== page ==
As a professional chef, many times I have been asked where I went to school; my reply, my mother’s kitchen. Bringing “home cooking” into the world of restaurants, catering in private homes, and corporate dining rooms, has served me well—in serving others.
With Mother’s Day approaching, I reflect on the memories of this special woman and her legacy that guided me in so many kitchens.
My mother, whose family originated from Naples and Reggio de Calabria, Italy, had the task of cooking three meals a day for nine kids. My father’s family came to this country in the late 1800s from Germany.
Because my father never liked Italian food, Ma learned to cook knockwurst, sauerkraut, and boiled potatoes. With a day that started earlier than most, Ma made sure he ate supper by 4:30 as she sat attentively by his side. By 5:30, she enjoyed pasta fagioli with us kids.
When I was a 6-year-old, Ma stood me on a kitchen chair where I fixed green beans, peeled corn, and within a few years mastered the potato peeler. On Sundays we all sat together in the dining room, white table cloth and all.
When I married, into an Italian/Irish family with 10 kids, meal time became a focal point. Throughout the week, breakfast was made for hubby and kids, and supper was at 5:30. The Sunday dinner tradition continued.
My sister-in-law Jenny made the best sauce, Kay was a real “bake,” and no one could outdo Lois’s Easter pie.
By the time my youngest went to school, I went to work for a caterer with an impressive following. The food however, was less impressive, and flashes of my mother’s cooking would always come to mind.
Years had passed and my kids were almost grown when I began to remember my mother on my birthday, sending her flowers with a note:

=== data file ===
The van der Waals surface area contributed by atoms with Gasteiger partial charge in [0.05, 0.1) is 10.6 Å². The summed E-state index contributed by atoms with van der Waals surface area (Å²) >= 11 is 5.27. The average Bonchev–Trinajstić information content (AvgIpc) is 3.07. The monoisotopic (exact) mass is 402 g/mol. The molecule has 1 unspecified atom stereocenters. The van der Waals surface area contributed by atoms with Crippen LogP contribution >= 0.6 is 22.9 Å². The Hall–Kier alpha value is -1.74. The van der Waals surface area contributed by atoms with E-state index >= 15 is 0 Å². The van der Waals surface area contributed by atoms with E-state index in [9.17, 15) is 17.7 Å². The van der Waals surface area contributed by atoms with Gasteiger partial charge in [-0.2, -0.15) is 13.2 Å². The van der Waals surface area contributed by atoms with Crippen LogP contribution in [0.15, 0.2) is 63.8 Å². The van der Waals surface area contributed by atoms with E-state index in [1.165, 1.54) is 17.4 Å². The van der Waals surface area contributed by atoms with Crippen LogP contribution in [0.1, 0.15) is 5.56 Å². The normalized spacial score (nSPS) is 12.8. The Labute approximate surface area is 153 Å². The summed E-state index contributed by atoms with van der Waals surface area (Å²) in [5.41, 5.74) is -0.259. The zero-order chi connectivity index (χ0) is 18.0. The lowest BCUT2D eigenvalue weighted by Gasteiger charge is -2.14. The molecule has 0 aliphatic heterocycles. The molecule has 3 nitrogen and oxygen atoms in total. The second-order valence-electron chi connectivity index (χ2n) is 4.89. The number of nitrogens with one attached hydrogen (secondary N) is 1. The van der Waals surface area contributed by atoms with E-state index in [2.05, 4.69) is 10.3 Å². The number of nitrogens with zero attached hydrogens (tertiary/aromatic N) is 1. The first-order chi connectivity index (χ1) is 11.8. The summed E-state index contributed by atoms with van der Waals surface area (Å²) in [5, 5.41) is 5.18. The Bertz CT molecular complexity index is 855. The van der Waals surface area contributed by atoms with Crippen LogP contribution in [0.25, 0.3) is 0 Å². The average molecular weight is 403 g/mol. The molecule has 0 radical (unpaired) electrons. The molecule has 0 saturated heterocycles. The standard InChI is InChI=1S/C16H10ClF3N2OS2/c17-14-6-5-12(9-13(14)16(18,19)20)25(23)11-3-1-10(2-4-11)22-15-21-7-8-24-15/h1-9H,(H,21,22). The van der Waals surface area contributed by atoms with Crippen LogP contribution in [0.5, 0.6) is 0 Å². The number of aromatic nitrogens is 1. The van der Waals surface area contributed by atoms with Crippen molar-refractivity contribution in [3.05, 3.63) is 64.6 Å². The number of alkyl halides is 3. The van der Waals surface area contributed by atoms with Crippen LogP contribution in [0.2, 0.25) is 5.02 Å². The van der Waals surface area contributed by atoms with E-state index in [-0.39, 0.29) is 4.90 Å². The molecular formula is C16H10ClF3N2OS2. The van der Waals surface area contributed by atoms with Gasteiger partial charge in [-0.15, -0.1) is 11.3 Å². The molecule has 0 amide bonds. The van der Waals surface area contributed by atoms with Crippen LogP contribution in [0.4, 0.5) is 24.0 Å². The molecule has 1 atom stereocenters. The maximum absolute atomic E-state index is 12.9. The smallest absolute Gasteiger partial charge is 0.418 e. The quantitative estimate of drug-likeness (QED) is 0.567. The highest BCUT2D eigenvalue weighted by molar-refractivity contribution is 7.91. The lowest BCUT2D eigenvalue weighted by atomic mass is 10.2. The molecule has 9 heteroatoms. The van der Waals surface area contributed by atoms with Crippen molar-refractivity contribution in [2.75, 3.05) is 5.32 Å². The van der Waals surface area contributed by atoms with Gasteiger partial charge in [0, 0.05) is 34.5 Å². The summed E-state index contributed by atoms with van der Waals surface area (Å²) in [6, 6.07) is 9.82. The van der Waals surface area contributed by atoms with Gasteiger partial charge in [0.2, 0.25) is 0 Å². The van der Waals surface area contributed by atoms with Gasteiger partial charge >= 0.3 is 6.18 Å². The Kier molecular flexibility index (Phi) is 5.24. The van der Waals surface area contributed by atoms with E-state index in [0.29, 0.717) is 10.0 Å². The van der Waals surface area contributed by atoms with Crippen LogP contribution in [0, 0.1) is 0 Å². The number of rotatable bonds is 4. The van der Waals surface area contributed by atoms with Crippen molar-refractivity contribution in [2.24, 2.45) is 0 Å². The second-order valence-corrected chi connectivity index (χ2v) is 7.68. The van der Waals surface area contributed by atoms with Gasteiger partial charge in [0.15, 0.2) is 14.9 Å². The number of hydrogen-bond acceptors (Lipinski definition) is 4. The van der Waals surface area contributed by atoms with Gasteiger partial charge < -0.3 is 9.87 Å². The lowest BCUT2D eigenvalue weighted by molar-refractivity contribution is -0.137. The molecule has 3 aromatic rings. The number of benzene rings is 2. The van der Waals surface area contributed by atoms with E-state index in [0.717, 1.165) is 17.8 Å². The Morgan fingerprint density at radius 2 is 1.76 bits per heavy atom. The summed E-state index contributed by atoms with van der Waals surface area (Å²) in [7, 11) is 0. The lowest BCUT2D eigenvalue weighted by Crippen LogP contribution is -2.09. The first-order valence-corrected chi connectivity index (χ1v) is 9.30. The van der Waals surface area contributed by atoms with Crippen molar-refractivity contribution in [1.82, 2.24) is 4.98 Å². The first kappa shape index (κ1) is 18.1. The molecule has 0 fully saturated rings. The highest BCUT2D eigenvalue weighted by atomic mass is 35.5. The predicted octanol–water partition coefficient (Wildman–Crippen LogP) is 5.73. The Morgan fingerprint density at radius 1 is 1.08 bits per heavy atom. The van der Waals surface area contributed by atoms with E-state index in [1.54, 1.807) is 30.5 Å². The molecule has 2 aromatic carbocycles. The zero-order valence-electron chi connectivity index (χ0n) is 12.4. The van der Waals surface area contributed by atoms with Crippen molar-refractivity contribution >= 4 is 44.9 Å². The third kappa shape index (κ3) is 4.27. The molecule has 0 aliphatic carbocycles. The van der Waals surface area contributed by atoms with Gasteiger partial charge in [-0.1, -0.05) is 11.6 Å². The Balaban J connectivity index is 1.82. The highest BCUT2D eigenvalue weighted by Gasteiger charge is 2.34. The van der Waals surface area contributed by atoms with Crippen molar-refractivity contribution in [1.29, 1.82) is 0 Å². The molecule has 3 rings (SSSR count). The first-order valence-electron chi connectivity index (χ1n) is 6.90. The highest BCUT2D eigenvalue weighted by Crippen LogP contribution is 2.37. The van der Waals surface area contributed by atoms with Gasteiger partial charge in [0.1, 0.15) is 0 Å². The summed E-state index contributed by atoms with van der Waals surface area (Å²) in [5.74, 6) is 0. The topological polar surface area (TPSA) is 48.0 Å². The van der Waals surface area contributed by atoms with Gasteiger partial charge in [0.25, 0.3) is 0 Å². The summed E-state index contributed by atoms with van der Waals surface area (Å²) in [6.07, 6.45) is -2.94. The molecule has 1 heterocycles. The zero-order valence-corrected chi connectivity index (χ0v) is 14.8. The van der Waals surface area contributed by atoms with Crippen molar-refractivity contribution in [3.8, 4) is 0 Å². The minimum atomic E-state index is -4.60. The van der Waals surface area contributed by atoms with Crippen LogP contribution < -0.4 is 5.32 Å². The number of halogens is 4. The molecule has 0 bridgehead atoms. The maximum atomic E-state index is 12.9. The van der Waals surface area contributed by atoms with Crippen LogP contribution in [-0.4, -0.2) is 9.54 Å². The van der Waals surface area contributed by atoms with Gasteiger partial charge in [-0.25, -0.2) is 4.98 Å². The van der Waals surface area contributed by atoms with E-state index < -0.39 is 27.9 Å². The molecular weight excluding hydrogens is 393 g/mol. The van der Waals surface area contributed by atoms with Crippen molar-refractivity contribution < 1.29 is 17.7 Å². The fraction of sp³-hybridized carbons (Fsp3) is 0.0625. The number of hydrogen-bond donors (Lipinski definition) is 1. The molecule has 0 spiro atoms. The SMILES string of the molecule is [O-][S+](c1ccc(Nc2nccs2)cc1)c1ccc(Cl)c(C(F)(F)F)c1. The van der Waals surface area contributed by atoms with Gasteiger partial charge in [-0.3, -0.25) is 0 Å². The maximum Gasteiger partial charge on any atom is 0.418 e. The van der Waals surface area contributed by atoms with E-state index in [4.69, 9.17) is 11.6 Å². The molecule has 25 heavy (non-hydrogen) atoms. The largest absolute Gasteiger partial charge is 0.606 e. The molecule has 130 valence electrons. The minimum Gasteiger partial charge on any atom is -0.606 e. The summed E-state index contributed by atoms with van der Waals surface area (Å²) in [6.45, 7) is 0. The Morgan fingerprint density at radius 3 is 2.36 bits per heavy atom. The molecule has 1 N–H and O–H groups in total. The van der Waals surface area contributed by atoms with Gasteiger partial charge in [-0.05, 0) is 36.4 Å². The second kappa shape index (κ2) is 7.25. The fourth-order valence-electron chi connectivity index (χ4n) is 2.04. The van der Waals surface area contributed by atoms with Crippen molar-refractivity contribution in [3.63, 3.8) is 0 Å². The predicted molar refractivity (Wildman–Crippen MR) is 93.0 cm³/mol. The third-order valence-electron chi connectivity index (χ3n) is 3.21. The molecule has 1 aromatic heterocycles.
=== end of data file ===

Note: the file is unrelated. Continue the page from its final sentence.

“Thanks Ma, you taught me well, I hope I made you proud.”
Mother’s Day Breakfast
Vegetarian Eggs Benedict
Poached eggs served on top of crispy potato pancake
Steamed asparagus tips, with warm lemony hollandaise sauce
Spooned over top
Fresh Steamed Asparagus Tips
Easy Lemony Hollandaise Sauce
Makes about 1 cup (2 or 3 servings)
• 1/4 pound melted sweet butter (still warm)
• 4 egg yolks (room temp)
• Juice of 1 large lemon
• Fresh tarragon
• Salt and freshly cracked pepper
1. Place egg yolks in blender and set on high.
2. Very slowly pour in warm melted butter.
3. Add fresh lemon juice a few tarragon leaves.
4. Salt and freshly cracked black pepper to taste.
Note: Egg yolks must be room temperature and butter must be very warm—and slowly add butter.
Makes 2 to 3 servings
• 4 large potatoes
• 1/2 cup finely sliced scallions
• 1 egg, beaten
• 1 teaspoon salt
• 2 tablespoons flour
• Freshly ground black pepper
1. Finely grate potatoes in food processor. Place the grated potatoes in a clean dish towel and twist to remove excess liquid.
2. Mix in egg, scallions, salt, and black pepper. Add enough flour to thicken, about 2 to 4 tablespoons all together.
3. Turn oven to low, about 200 degrees F.
4. Heat 1/4 inch oil in the bottom of a heavy skillet over medium high heat. Drop two or three 1/4-cup mounds into hot oil, and flatten to make 1/2-inch-thick pancakes. Fry, turning once, until golden brown.
Transfer pancakes to paper towel lined cookie sheet, and keep warm in low oven until serving time. Repeat until all potato mixture is used.
Place fresh asparagus in pan of boiling water and cook for 4–5 minutes. Remove and cut to 4-inch lengths.
Assembly: Place two potato pancakes onto warm plate, top with hot asparagus, then poached eggs, next the hollandaise. Bon appétit!